Dino Stable is a learning environment for experimenting with principles of motion, in particular the role of centre of mass in balancing. Players unearth skeletal parts for virtual assembly as animistic creatures. Based on a constructed creature's number of legs, the location and mass of its centre, and a selected speed of movement, the software analyses whether the creature can balance as it moves - either it goes forth to frolic or collapses on the spot! Animations include a rich set of gait patterns deriving from literature on biomechanics and animal locomotion. Radio-frequency ID tags help to match physical bones to their virtual counterparts.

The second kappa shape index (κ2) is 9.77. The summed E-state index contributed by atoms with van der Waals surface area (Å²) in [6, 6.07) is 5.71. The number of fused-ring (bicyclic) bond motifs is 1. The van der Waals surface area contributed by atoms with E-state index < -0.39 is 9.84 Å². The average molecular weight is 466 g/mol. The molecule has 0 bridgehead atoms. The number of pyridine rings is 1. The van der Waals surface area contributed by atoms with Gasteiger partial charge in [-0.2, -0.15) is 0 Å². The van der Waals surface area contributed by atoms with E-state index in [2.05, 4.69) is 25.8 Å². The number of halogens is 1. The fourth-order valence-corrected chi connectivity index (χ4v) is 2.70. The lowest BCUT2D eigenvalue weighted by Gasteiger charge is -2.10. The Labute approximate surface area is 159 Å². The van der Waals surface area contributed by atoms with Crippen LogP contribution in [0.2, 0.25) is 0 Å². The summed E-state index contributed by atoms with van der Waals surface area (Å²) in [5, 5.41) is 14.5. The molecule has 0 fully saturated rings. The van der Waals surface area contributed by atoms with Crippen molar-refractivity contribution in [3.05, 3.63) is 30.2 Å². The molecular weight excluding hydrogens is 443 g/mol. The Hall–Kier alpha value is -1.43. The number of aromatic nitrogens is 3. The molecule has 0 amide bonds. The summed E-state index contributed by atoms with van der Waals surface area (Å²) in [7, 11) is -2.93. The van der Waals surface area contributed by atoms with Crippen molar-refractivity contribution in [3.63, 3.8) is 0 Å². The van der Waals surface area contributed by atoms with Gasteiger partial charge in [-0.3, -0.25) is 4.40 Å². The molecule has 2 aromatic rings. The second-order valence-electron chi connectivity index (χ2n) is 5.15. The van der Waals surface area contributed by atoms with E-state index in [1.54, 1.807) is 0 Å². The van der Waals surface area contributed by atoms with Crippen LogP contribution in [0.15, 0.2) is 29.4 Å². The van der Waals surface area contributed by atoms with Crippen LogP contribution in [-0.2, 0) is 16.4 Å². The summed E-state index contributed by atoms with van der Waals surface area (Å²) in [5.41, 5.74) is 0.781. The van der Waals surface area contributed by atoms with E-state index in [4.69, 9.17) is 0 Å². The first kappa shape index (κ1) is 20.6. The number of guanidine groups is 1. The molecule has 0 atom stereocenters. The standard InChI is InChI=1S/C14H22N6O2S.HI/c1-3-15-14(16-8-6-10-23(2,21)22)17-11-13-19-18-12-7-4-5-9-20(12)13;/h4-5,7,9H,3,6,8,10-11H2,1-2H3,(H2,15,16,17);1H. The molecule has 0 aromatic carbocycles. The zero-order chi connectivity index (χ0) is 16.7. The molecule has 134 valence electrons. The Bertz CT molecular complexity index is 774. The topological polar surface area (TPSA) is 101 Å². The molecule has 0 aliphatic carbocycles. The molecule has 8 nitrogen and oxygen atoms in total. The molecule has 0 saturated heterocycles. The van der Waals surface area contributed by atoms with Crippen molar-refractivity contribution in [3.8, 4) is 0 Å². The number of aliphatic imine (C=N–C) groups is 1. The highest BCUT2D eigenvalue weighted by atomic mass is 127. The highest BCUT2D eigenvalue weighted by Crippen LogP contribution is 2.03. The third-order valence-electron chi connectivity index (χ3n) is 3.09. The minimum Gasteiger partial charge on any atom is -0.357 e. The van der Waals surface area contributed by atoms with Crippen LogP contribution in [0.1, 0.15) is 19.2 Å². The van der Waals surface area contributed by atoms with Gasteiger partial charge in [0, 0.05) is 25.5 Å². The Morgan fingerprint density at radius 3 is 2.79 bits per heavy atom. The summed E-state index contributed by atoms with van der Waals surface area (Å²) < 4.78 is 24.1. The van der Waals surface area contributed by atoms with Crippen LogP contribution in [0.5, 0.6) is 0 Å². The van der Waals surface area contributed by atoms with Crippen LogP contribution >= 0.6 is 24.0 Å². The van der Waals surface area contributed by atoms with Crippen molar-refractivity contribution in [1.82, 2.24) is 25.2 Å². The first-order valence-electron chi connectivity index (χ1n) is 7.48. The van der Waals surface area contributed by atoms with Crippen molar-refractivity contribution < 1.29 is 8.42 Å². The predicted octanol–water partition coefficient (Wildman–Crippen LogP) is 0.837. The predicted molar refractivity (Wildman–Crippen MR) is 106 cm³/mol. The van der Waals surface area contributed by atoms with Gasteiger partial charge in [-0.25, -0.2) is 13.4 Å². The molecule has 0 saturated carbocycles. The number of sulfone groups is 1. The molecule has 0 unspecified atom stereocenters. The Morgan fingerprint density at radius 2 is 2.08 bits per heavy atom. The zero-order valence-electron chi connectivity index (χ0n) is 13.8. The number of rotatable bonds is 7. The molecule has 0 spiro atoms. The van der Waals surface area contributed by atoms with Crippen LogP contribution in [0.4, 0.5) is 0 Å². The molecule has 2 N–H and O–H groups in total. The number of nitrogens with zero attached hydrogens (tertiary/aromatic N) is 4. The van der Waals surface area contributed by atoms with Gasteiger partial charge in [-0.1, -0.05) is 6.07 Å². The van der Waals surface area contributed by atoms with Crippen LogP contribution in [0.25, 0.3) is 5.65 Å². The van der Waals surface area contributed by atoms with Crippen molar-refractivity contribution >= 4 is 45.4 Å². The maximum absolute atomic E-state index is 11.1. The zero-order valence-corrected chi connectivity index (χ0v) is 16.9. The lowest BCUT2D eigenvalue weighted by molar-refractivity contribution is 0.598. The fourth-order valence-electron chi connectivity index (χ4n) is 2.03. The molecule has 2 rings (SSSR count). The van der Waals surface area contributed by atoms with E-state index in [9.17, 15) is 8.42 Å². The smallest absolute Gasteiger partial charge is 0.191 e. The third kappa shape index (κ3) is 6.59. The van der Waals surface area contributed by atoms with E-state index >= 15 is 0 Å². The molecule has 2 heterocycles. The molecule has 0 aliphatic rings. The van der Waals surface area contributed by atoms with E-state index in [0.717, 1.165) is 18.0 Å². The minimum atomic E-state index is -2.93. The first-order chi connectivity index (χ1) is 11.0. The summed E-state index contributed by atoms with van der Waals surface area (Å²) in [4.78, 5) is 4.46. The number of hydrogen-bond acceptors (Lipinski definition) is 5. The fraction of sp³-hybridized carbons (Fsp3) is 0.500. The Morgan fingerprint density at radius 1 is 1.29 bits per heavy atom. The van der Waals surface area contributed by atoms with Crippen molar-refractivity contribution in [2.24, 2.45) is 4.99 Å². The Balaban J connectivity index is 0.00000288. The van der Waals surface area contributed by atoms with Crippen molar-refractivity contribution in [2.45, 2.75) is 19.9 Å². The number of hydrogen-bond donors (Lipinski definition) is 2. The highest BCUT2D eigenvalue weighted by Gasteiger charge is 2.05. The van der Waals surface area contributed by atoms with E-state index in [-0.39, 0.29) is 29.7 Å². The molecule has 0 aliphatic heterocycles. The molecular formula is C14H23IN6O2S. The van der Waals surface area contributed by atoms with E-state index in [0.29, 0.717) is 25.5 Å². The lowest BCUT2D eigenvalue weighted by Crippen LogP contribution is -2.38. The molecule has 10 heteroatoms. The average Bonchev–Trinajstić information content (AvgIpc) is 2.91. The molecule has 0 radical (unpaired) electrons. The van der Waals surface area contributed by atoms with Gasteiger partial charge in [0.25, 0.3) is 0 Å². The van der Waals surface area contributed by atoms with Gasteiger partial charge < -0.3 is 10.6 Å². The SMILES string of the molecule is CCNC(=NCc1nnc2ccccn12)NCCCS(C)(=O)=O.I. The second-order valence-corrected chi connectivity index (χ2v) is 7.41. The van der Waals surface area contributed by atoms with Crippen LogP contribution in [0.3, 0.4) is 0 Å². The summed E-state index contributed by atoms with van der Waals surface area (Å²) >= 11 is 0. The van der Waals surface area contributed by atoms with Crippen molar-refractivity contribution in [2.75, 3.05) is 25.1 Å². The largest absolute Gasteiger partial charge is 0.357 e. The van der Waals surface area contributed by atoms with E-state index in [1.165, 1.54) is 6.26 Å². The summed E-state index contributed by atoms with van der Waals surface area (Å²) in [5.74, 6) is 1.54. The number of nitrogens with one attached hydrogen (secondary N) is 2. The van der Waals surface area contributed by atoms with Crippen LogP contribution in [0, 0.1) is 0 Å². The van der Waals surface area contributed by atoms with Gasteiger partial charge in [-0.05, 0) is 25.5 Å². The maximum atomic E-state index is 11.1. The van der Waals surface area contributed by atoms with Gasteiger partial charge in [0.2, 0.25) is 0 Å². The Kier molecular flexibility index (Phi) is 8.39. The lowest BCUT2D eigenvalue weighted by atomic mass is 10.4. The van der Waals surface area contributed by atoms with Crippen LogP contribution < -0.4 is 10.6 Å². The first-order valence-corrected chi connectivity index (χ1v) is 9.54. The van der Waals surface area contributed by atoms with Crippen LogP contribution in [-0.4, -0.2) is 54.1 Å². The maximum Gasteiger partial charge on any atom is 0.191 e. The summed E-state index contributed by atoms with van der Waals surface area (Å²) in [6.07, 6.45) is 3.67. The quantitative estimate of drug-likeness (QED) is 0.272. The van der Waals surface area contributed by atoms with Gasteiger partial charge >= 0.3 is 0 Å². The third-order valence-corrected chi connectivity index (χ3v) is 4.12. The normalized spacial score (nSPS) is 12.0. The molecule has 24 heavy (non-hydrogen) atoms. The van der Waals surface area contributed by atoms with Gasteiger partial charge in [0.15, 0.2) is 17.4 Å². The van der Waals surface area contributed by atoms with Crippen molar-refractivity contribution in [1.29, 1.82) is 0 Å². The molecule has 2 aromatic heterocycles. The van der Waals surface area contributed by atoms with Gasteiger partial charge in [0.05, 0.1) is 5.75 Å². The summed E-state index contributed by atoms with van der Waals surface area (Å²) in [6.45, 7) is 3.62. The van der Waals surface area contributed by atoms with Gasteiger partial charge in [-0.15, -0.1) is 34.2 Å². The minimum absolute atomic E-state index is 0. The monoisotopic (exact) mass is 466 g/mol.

Brendan Donovan, Matt Karau, Mike Ananny, Carol Strohecker, Margaret Dekoli, Elisabeth Sylvan
In this collaboration with The Ark cultural centre, children and adults worked together to create bracelets, rings, necklaces and other decorative objects that glow, blink, or change colour as they respond to one another or to the wearer.
Glorianna Davenport, Jamie Rasmussen, Carol Strohecker (Media Lab Europe); Deirdre Butler (St. Patrick's College at Dublin City University)
The basis of Deirdre Butler's doctoral dissertation, this project is launching a new model of professional development through primary school teachers' learning about robotics and computational technologies side-by-side with their students.
Carol Strohecker (Everyday Learning group, Media Lab Europe); Bakhtiar Mikhak (Grassroots Invention group, MIT Media Lab); Brian MacCraith, Emma O'Brien (National Centre for Sensor Research, Dublin City University)
Detecting and controlling light, temperature and mositure conditions in botanical ecosystems.